Condo Tower Receives Planning Commission Approval

I substituted for Paul Dechene at the Planning Commisison meeting tonight. One project that was under consideration was a ten-story condo tower at the corner of Broad and 15th Ave. (pictured)

The project was reported on in today’s Leader-Post. It consists of two floors of mixed use commercial space, and eight floors of condos, with an exercise room and utility area on the roof. Prior to approval a delegation from the Centre Square Community Association made a presentation to the commission expressing concern about the proposed height of the building (35.7 m) in relation to the rest of the neighbourhood, the lack of street parking for potential customers of the new businesses (two floors of underground parking will be available for condo residents) plus the lack of green space to act as a buffer between the building and the sidewalk.

The building does slightly exceed the zoning height limit of 30 m, but the planning commission accepted the city administration’s position that it would not adversely affect the character of the neighbourhood. As for the parking, the developer said the type of business uses that were being contemplated would be  non-high traffic and neighbourhood-orientated and that would diminish the need for street parking.

On the third point, the commission did recognize that the scale of the project did mean that it would consume most of the available land on the site, and they directed city administration to explore options with the developer to insert more green space and otherwise enhance the pedestrian experience around the building. Because the underground parking runs pretty much to the property line, the developer observed, green space options were somewhat limited. The planting of trees, for example, would not be possible as the root system would eventually interfere with the parking structure. But the developer did agree to further consultations with city administration, and more detailed plans for green space would be included when an actual building plan was submitted.

On the plus side, commission members applauded the developers for pursuing high environmental standards, and welcomed additional residential construction within walking distance of downtown as was recommended in the Downtown Neighbourhood Plan.

Author: Gregory Beatty

Greg Beatty is a crime-fighting shapeshifter who hatched from a mutagenic egg many decades ago. He likes sunny days, puppies and antique shoes. His favourite colour is not visible to your puny human eyes. He refuses to write a bio for this website and if that means Whitworth writes one for him, so be it.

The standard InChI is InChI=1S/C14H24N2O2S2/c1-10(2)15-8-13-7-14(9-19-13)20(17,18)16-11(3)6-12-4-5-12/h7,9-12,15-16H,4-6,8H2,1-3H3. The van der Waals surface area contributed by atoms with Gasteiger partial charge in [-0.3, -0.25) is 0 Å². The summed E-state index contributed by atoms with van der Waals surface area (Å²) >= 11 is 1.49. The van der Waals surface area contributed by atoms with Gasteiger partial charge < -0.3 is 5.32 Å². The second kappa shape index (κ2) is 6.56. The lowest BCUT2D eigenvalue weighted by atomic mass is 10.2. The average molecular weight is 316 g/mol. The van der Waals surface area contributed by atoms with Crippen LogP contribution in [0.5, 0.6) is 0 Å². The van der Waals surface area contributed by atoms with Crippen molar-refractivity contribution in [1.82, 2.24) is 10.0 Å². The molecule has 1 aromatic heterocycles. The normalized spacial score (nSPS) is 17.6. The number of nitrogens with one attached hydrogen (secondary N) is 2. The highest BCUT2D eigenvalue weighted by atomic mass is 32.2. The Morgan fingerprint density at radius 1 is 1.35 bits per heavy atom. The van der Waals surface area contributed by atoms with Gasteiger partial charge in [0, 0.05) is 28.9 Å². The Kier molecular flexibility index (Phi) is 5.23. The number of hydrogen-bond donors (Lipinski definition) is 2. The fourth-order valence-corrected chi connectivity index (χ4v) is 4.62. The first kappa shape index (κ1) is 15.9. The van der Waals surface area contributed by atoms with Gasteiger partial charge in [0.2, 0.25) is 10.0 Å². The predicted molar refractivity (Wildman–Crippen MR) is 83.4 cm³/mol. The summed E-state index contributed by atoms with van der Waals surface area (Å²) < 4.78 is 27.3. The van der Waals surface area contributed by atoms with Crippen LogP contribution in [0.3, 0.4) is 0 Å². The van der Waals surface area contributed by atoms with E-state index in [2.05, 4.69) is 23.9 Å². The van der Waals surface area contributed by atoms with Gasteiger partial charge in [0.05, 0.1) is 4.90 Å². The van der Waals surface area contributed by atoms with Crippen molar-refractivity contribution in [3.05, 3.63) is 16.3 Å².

8 thoughts on “Condo Tower Receives Planning Commission Approval”

  1. The Coronation Park application went ahead to Council as well, Barb. A group of more than a dozen are residents brought a litany of complaints forward, clearly spearheaded by a single woman with a bee in her bonnet. While most of their concerns were addressed by the administration they were still a pretty unhappy bunch by the end of the meeting. Even though the developer insisted that the rent targets for the first phase will be $850 per month, which is by no means social or subsidized housing levels (more at the bottom end of the existing rental market). The woman that organized the effort against the development even interrupted the chair of the Planning Commission as he was giving his thoughts before the vote; he asserted that affordable housing is an element that’s necessary to improve neighbourhoods that are seen as less desirable, pointing to the Cathedral’s history as a prime example. At that point, the woman shouted from the gallery, “It hasn’t worked in North Central,” twice.

    So clearly they have a pretty bleak view of their situation. One presenter insisted they weren’t a pack of “not in my backyard” reactionists, insisting every other neighbourhood in the city is instead because, in her opinion, all the social housing applications coming forward are being foisted onto Coronation Park. Which isn’t true — Michael Fougere pointed to two apartment buildings that will have lower rents than this development that have been approved for the east end in the last year.

  2. Thanks, Pat; I read the Leader-Post article, but it was good to get another take, which I expected from prairie dog but didn’t see.
    I live in Coronation Park North, just a brisk constitutional from the site in question,and have been following this situation with interest. The Coronation Park Community Association has been trying to keep people informed and to seek their input re: the development, and has taken a cautious approach (they didn’t make a presentation to the PC, apparently). The area needs good housing and more of it; nearby Washington Park and Regent Park have had a number of Habitat for Humanity projects, some done through the Thom Collegiate Apprenticeship Program, but these are few and far between. The recent City decision to decommission the Pasqua Rec. Centre also has relevance to this project, and we should stay tuned.

  3. Barb: Paul is unavailable at the moment so Greg was pinch-hitting. We’ll almost certainly have something on this in the next issue.

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